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1.
researchsquare; 2021.
Preprint Dans Anglais | PREPRINT-RESEARCHSQUARE | ID: ppzbmed-10.21203.rs.3.rs-244649.v1

Résumé

Objectives: Study bidirectional relationships between weight gain, obesity and COVID-19 infection risk during the pandemic.Methods: MEDLINE, Embase, MedRxiv, and WHO COVID-19 Database were searched till June 2, 2020. Newspaper and internet article sources were identified using a media database. Meta-analysis was conducted using random- and fixed effect models.Results: Ten studies published from 5 countries met inclusion criteria; five studies (provided 17 analyses/types of results) were included in meta-analysis. The studies suggested bidirectional relationships and some dose-response relationships. Meta-analysis showed obesity was associated with increased COVID-19 infection risk (Odds ratio, OR=1.69, 95% CI: 1.41, 2.02). COVID-19 risk increased with obesity (OR=1.43 (1.18, 1.73)) and severe obesity (OR=1.96 (1.49, 2.59)). Obesity was positively associated with COVID-19 mortality (OR=1.64, 95% CI: 1.20, 2.25) and its severity: admission to intensive care unit (ICU) (OR=2.01 (1.25, 3.23)), and invasive mechanical ventilation (IMV) use (OR=8.20 (2.10, 31.91)). We also observed a stronger association in younger age groups (β=-0.29 (-0.47 to -0.10)).Conclusions: Obesity was positively associated with higher COVID-19 infection risk, severity, and mortality. Appropriate treatment of COVID-19 patients with obesity and weight management are warranted.

2.
medrxiv; 2020.
Preprint Dans Anglais | medRxiv | ID: ppzbmed-10.1101.2020.10.07.20207282

Résumé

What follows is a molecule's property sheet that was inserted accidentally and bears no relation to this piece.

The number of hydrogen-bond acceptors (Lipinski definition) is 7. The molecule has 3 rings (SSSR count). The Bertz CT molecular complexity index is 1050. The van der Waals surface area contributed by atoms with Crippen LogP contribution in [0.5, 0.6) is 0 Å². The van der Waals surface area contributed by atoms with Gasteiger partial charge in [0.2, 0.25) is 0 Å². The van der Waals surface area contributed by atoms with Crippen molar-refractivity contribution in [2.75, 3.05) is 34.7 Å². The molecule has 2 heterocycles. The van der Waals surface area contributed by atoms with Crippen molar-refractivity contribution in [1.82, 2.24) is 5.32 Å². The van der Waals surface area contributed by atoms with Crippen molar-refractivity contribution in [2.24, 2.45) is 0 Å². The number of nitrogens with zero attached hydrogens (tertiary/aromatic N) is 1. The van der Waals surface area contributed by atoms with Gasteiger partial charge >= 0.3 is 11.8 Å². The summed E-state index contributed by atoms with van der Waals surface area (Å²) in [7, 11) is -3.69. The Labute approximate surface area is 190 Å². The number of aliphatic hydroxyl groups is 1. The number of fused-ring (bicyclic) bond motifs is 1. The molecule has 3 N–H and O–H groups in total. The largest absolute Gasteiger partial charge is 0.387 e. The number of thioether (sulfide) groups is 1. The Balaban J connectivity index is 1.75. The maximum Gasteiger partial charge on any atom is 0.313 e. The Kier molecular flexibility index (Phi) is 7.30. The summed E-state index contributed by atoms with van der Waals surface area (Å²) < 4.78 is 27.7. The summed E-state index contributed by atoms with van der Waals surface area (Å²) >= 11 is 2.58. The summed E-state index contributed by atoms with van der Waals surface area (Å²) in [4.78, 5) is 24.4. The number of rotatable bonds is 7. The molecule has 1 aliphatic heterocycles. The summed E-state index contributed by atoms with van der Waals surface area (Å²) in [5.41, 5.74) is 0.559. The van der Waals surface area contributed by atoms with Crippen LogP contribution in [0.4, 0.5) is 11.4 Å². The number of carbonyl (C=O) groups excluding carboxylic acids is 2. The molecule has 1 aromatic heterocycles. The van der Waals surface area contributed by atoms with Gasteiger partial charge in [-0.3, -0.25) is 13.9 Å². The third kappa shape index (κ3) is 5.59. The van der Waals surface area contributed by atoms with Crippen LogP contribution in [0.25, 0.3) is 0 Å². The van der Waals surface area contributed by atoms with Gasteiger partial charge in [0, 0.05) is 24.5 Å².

ObjectiveThis study examined the associations between type-2 diabetes (T2DM) and self-reported/familial COVID-19 infection and investigated health-related outcomes among those with diabetes during Chinas nationwide quarantine. MethodsThe 2020 China COVID-19 Survey was administered anonymously via social media (WeChat) across China. It was completed by 10,545 adults in all of mainland Chinas 31 provinces. The survey consisted of 74 items covering sociodemographic characteristics, preventive measures for COVID-19, lifestyle behaviors, and health-related outcomes during the period of quarantine. Regression models examined associations among study variables, adjusting for covariates. ResultsDiabetes was associated with a six-fold increased risk of reporting COVID-19 infection among respondents or their family members. Among patients with diabetes, individuals who rarely wore masks had double the risk of suspected COVID-19 infection compared with those who always wore masks, with an inverse J-shaped relationship between face mask wearing and suspected COVID-19 infection. People with T2DM tended to have both poor knowledge of COVID-19 and poor compliance with preventive measures, despite perceiving a high risk of personal infection (40.0% among respondents reporting T2DM and 8.0% without T2DM). Only 54-55% of these respondents claimed to consistently practice preventive measures, including wearing face masks. Almost 60% of those with T2DM experienced food or medication shortages during the quarantine period, which was much higher than those without T2DM. Importantly, respondents who experienced medication shortages reported a 63% higher COVID-19 infection rate. ConclusionsT2DM was associated with an increased risk of self-reported personal and family member COVID-19 infection, which is mitigated by consistent use of face masks. FundingThe project is supported in part by research grants from the China Medical Board (Grant number: 16-262), the National Key Research and Development Program of China (Grant Number: 2017YFC0907200 & 2017YFC0907201), the University Alliance of the Silk Road (Grant number: 2020LMZX002), and Xian Jiaotong University Global Health Institute. Research in ContextO_ST_ABSEvidence before this studyC_ST_ABSDuring the COVID-19 pandemic, it has become increasingly clear that the risk factors for initial infection and subsequent poor health outcomes include, but are not limited to, social vulnerability, economic status, older age, and obesity. While community-wide masking has been recommended by the World Health Organization to control COVID-19, its overall effectiveness has not been clearly evaluated. Added value of this studyThrough an anonymous survey disseminated and promoted through WeChat, the largest social media platform in China, we sought to understand the impact of COVID-19 on the health, wellbeing, and health-related behaviors of adults in China. Specifically, this study examined how individuals with chronic diseases managed the threat, including their COVID-19 related knowledge, attitudes, and adherence to preventive measures such as wearing face masks, and their disease-related self-care. Implications of the available evidenceThis study demonstrates that type-2 diabetes mellitus is associated with an increased risk of COVID-19 infection, which is mitigated by consistent use of face masks.